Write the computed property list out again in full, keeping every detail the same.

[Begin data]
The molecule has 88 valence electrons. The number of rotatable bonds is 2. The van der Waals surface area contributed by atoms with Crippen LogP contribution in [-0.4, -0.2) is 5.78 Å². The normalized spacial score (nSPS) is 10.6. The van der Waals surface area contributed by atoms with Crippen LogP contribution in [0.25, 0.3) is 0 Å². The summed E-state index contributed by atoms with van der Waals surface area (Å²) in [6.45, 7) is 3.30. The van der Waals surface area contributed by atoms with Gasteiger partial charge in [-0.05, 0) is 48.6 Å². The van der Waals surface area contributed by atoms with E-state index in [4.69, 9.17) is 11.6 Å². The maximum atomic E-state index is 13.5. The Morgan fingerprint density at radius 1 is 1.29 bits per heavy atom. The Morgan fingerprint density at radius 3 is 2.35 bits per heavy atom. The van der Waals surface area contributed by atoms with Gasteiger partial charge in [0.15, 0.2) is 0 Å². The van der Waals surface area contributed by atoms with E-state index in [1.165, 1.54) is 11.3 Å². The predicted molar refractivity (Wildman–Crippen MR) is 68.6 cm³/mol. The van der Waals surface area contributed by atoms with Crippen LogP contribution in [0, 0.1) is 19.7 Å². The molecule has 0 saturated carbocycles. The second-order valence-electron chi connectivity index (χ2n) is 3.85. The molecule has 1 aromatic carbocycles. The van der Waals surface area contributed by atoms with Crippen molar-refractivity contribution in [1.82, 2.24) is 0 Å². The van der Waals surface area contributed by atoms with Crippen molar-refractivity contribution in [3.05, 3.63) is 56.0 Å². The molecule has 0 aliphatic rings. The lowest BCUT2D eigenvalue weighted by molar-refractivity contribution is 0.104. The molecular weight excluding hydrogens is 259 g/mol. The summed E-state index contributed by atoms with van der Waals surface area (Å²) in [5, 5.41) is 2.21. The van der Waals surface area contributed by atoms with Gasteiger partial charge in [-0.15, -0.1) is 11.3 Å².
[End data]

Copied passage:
The molecule has 88 valence electrons. The number of rotatable bonds is 2. The van der Waals surface area contributed by atoms with Crippen LogP contribution in [-0.4, -0.2) is 5.78 Å². The normalized spacial score (nSPS) is 10.6. The van der Waals surface area contributed by atoms with Crippen LogP contribution in [0.25, 0.3) is 0 Å². The summed E-state index contributed by atoms with van der Waals surface area (Å²) in [6.45, 7) is 3.30. The van der Waals surface area contributed by atoms with Gasteiger partial charge in [-0.05, 0) is 48.6 Å². The van der Waals surface area contributed by atoms with E-state index in [4.69, 9.17) is 11.6 Å². The maximum atomic E-state index is 13.5. The Morgan fingerprint density at radius 1 is 1.29 bits per heavy atom. The Morgan fingerprint density at radius 3 is 2.35 bits per heavy atom. The van der Waals surface area contributed by atoms with Gasteiger partial charge in [0.15, 0.2) is 0 Å². The van der Waals surface area contributed by atoms with E-state index in [1.165, 1.54) is 11.3 Å². The predicted molar refractivity (Wildman–Crippen MR) is 68.6 cm³/mol. The van der Waals surface area contributed by atoms with Crippen LogP contribution in [0, 0.1) is 19.7 Å². The molecule has 0 saturated carbocycles. The second-order valence-electron chi connectivity index (χ2n) is 3.85. The molecule has 1 aromatic carbocycles. The van der Waals surface area contributed by atoms with Crippen molar-refractivity contribution in [1.82, 2.24) is 0 Å². The van der Waals surface area contributed by atoms with Crippen molar-refractivity contribution in [3.05, 3.63) is 56.0 Å². The molecule has 0 aliphatic rings. The lowest BCUT2D eigenvalue weighted by molar-refractivity contribution is 0.104. The molecular weight excluding hydrogens is 259 g/mol. The summed E-state index contributed by atoms with van der Waals surface area (Å²) in [5, 5.41) is 2.21. The van der Waals surface area contributed by atoms with Gasteiger partial charge in [-0.15, -0.1) is 11.3 Å².